But then something happens to Charlie's state of mind, something far more horrifying than any author can dream up and call it fiction. In Charlie's case, the chaotic downward spiral all begins with innocent suspicion, a little paranoia, but the more he dwells upon his suspicions, his paranoia builds and escalates until it ruins his life and you the reader find yourself as a sideline witness clenching your teeth or biting your nails telling him my GOD,'re digging a devastating hole for yourself! Stop digging!!
But Charlie.....he just doesn't stop.
He starts believing a wealthy family friend is keeping a close eye on him by hiring all sorts of people, particularly ones of Black or Hispanic heritage, to stake him out. Then he believes his wife is in cahoots, he's fired from his job for freaking out at work during what he's convinced was a terrorist attack where he saved thousands of lives (though nothing really happened at all), and a million camera lenses from a thousand angles are fixed upon him everywhere. Taco Bell wrappers are a clear indication a spy from Duke, the wealthy family friend, was close at hand keeping watch. I myself was eating Taco Bell while I read. Fancy that......
Charlie's life spirals downward into a nightmare abyss where he ultimately is convinced his children have been used in top secret medical experiments and his increasingly Orwellian vision of the world around him is like unto, say, a Jew in Nazi Germany where it is Charlie's own personal genocide "Duke" seeks in his bid to rule humanity.
I'm familiar with many of the reviews Matt Warner has received of this book and quite frankly I'm finding it difficult to further compliment him on this extremely learned, believable and expertly-told achievement. In regards to his grasp upon the degenerative phases of paranoid schizophrenia, it's one of the finest contemporary fictitious depictions of the mind-consuming process of this real and serious mental disorder, some aspects I've had the displeasure of knowing through people close to me.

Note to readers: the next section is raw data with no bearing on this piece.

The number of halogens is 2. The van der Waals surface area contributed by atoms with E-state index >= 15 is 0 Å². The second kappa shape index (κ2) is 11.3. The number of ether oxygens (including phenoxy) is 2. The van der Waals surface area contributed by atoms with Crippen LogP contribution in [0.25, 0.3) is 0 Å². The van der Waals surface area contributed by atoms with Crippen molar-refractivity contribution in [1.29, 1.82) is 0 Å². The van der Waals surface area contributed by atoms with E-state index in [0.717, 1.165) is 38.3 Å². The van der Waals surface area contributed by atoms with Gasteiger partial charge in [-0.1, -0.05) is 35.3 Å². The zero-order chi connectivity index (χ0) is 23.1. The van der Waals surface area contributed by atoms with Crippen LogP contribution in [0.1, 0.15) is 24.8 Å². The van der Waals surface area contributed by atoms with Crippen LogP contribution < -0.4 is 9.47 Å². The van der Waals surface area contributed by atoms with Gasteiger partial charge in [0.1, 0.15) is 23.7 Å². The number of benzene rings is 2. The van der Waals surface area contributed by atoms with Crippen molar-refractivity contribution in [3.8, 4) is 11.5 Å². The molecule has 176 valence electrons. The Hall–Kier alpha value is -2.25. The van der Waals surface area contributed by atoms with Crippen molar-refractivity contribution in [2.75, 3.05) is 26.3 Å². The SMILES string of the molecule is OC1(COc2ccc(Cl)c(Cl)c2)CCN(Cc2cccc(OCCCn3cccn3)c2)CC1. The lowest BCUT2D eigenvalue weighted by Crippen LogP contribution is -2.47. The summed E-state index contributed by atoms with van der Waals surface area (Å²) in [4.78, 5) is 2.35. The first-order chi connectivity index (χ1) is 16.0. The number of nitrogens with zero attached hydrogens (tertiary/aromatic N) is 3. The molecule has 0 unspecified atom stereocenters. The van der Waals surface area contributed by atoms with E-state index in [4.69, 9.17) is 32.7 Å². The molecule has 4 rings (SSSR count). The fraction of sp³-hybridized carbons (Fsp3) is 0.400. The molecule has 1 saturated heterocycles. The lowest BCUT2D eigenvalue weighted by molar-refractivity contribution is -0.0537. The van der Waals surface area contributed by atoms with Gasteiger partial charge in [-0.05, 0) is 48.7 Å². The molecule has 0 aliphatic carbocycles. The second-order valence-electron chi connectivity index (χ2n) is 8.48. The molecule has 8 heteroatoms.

On the level of Matt's ability to entertain and thrill the reader, I can tell you that you may wind up being a bit paranoid yourself when it's all read and done. This is Warner's second novel as of this review, the first of which was The Organ Donor, and I can't wait for his third.......mainly because his book launching parties are so balls-to-the-wall utterly rockin' wonderful.........

The Conqueror Worms by Brian Keene

(2006 Leisure Books/Dorchester Publishing.)

So......okay, Brian, I started reading this on a rainy day, just like you suggested, and, by the time I was finished, there was sun in the sky.
     No kidding.
     And that's very unlike The Conqueror Worms, because in it the rain never stops. Imagine that. Well, I guess, in this book you can more than imagine.......

But before I get into all that, let's get into the blah blah blah, and I mean that very respectfully: firstly, Brian is an established ace at writing what he writes. I'd rather not pat him too much on the back for fear the swelling redness between his shoulder blades may make him wince in pain from all the countless other pats. He's got a plethora of notches under his literary belt and is one of today's outstanding voices in horror fiction. Two Stokers, an impressive body of work in few enough years to more than rival authors with twice as much longevity in the business....Keene is head and shoulders above his breed to date and there's no reason to believe he won't become a household name in time. That's the blah blah blah.
     The Conqueror Worms is the first novel I'd read of his, and as for my assessment of it, here goes:
      A man growing older in years and wrestling with a serious nicotine fit writes an account of his last days, from his personal point of view and exploits, of course, but these may likely be the last days of Mankind also. It seems that God has broken His promise to Noah that He'd destroy the Earth with water never ever again, and globally it's now rained constantly for more than forty days and nights, all it took to cover the world with H20 the first time, biblically. And this time, in this story.......'s like Dante's Waterworld. (If I had the money, I'd open up a water theme park and call it just that, team up with Brian to make it something abysmally special.....)
     Though clearly here there is no such thing as dry land, land does exist and it is the world's coastal areas that lie under a sea swallowing more of it each day. Now, we all know earthworms emerge from the earth when it rains. The rich, juicy element of genius in this book, in my opinion, is Keene's core idea: if it rains and the rain forces earthworms from the ground, then what will it force from out of the ground if it rained long enough?